English biologist and cell cycle expert who worked at the Roslin Institute in Scotland on the development of the process to create the first clones from adult cells.
It was his research on cell cycles that opened the way to the cloning of mammals from differentiated cells.
Research Interests : Animal cell and developmental biology and biotechnology; including the molecular and cellular basis of developmental competence during oocyte maturation and early development (with particular reference to the role of the cell cycle and chromatin structure in development and differentiation); embryo production and manipulation techniques; the use of transgenic animals for human therapeutics.
The application of modern reproductive technologies to the livestock industry provides methods (both in vivo and in vitro) for increasing the production of embryos of high genetic merit, for selection or production of embryos of defined sex and for the preservation of both embryos and sperm. More recently the development of Nuclear Transfer Techniques has allowed the production of multiple genomic copies of individuals utilizing both embryonic blastomeres and somatic cells as donors of genetic material. The use of Nuclear Transfer has also provided a route for the precise genetic modification of farm animal species, thus providing a route for the study of gene function, the production of biopharmaceutical proteins, modification of production traits or disease susceptibility and a method for the preservation of genetic diversity. At the present time the frequency of development to term of embryos reconstructed by Nuclear Transfer is extremely low, approximately 2% of successful reconstructions. In addition the frequency of precise genetic modification in cultured somatic cells is also very low. The aims of this research group are threefold; firstly to study early developmental events in embryos and embryos reconstructed by nuclear transfer in order to understand the interaction of a range of genetic and epigenetic factors on development, in particular to study early differentiation events. Secondly to study basic mechanisms of homologous recombination in somatic cell populations in order to improve the frequency of success of precise genetic modification. Thirdly to combine these techniques for the production of transgenic animals for the study of gene function in differentiation, development and disease, for the production of human therapeutic proteins or for the study of differentiation for cell based therapies.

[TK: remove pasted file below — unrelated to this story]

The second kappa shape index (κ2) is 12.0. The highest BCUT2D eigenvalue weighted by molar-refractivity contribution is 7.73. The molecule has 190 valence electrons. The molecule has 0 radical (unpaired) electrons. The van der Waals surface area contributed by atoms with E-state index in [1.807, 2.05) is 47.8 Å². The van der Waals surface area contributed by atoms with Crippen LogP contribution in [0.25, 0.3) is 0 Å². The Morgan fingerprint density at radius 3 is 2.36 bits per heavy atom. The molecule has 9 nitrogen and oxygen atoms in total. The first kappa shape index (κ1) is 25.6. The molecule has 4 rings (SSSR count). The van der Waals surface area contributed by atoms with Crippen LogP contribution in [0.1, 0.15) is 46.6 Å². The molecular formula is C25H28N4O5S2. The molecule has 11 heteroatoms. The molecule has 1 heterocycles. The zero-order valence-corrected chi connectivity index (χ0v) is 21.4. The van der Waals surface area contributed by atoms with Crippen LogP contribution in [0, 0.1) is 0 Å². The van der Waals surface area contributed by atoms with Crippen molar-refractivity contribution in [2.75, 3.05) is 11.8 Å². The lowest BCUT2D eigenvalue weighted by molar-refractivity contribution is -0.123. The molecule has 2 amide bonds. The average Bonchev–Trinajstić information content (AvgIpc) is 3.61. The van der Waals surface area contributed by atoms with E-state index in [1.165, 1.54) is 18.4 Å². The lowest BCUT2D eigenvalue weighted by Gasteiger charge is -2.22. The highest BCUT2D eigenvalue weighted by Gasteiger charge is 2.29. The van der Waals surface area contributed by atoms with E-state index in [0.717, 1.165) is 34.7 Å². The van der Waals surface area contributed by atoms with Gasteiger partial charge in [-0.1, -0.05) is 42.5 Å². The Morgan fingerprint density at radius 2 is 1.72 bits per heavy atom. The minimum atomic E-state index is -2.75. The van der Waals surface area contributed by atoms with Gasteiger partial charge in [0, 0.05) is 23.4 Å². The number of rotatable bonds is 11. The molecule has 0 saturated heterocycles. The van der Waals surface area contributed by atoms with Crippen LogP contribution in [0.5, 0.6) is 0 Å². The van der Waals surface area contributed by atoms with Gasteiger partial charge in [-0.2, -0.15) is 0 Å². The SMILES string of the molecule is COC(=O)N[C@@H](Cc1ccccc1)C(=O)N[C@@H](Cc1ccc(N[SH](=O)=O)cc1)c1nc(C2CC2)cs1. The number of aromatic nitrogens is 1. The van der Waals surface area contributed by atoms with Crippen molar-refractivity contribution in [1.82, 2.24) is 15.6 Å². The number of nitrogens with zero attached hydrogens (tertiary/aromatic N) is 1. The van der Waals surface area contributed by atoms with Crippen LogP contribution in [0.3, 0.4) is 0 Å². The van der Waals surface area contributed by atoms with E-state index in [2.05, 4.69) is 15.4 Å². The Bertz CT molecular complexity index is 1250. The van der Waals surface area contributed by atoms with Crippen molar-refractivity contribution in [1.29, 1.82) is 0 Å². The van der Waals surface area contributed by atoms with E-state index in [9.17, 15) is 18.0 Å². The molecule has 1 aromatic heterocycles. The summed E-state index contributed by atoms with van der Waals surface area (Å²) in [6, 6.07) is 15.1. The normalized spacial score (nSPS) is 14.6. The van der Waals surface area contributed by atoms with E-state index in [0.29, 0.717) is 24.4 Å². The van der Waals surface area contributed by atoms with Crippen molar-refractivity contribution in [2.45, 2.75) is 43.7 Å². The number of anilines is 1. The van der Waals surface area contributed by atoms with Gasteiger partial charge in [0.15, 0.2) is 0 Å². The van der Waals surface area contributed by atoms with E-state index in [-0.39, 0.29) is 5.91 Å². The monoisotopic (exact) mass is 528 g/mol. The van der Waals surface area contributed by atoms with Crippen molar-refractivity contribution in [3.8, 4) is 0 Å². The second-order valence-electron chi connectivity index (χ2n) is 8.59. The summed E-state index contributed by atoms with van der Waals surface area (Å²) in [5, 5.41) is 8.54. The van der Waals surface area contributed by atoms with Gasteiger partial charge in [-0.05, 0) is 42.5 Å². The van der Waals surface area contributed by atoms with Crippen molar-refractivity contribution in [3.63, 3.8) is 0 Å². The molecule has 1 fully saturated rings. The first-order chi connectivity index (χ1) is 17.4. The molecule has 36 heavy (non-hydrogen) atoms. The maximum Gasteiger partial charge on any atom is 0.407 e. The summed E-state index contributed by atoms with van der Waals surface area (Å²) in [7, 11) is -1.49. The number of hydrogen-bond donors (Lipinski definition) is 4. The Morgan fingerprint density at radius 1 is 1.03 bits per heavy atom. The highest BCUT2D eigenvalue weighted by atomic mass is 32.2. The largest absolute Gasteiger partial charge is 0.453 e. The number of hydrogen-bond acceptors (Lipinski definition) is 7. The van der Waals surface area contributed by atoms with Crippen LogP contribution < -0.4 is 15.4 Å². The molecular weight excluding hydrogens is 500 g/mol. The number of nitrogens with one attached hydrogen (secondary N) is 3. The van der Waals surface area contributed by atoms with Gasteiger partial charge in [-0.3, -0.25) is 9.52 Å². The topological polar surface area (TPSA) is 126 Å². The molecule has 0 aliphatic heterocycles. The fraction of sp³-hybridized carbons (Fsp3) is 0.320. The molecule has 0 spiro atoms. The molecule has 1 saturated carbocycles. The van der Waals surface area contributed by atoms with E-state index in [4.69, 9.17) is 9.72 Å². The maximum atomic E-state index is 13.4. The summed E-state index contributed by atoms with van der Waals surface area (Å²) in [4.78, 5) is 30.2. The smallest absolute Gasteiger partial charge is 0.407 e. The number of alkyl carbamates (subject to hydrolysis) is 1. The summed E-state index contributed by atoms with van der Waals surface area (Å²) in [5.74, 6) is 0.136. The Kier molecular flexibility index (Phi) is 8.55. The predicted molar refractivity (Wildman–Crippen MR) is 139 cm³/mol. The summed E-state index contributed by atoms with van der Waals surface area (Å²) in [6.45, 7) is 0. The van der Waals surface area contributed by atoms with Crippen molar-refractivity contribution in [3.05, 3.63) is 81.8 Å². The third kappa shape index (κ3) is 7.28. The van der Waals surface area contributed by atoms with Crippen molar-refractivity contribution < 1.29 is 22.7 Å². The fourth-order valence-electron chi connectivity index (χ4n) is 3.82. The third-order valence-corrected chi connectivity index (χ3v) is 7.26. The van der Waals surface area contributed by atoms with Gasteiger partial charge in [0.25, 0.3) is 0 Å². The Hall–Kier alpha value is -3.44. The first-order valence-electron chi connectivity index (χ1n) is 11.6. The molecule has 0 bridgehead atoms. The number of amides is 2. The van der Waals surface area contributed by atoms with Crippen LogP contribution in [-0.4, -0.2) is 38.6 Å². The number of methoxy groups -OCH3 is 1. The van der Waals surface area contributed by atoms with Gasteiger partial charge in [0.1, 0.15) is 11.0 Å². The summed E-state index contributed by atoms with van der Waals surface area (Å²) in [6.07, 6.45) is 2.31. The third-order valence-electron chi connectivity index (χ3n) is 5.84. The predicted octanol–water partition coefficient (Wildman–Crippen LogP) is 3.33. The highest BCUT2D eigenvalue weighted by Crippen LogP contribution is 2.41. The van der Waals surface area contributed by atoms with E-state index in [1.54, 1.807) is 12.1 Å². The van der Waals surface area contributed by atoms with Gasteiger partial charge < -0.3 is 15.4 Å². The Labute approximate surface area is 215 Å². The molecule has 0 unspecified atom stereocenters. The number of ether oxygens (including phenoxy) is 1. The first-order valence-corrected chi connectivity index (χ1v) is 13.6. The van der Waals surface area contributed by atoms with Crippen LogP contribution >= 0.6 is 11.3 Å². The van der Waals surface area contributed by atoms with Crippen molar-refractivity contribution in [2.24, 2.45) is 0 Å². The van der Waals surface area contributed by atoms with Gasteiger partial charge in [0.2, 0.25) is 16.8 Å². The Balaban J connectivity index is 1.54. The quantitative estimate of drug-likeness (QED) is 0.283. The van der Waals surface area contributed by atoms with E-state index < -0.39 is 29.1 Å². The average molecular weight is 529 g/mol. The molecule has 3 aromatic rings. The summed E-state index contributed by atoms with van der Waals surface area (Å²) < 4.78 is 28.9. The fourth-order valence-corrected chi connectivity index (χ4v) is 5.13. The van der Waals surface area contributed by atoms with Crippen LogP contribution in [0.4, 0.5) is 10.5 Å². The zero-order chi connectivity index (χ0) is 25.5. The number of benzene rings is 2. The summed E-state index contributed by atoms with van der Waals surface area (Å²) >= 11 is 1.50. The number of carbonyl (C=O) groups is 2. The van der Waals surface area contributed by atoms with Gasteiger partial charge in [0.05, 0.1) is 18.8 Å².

Selected Publications : McCreath, K.J., Howcroft, J., Campbell, K.H.S., Colman, A., Schnieke, A.E. and Kind, A.J. (2000). Homologous recombination in ovine somatic cells enables the production of gene targeted sheep by nuclear transfer. Nature 405:1066-90
Polajaeva, I, Chen, S-H. Vaught, T. Page, R., Mullins, J. Colman, A. & Campbell, K.H.S. (2000). Cloned Piglets from Adult Somatic Cells. Nature 407: 86-90
Keith H. S. Campbell. (1999). Nuclear Equivalence, Nuclear Transfer and the Cell Cycle. Cloning, 1: 3-15
Keith H. S. Campbell. (1999). Cloning farm Animal Species. Seminars in Cell and Developmental Biology. 10:245-252.
Campbell K.H.S. & Wilmut, I. (1998) Nuclear Transfer. In Animal Breeding: Technology for the 21st Century. Ed: A.J. Clark (Harwood Academic Publishers). P47-62
Campbell, K. H. S. (1998). Cloning Dolly:Implications for Human Medicine. In ‘Fertility and Reproductive Medicine’ (Eds: R. D. Kempers, J. Cohen, A. F. Haney, and J. B. Younger) pp3-11.(Excerpta Medica: International Congress series 1183).
Campbell, K. H. S and Wilmut, I. (1997). Totipotency or Multipotentiality of Cultured Cells:Applications and Progress. Therio 47, 72.
Wilmut, I., Schnieke, A.E., McWhir, J., Kind, A.J., & Campbell, K.H. (1997). Viable offspring derived from fetal and adult mammalian cells [see comments] [published erratum appears in Nature 1997 Mar 13;386(6621):200]. Nature, 385, 810-813.
Schnieke, A.E., Kind, A.J., Ritchie, W.A., Mycock, K., Scott, A.R., Ritchie, M., Wilmut, I., Colman, A., & Campbell, K.H. (1997). Human factor IX transgenic sheep produced by transfer of nuclei from transfected fetal fibroblasts. Science, 278, 2130-2133.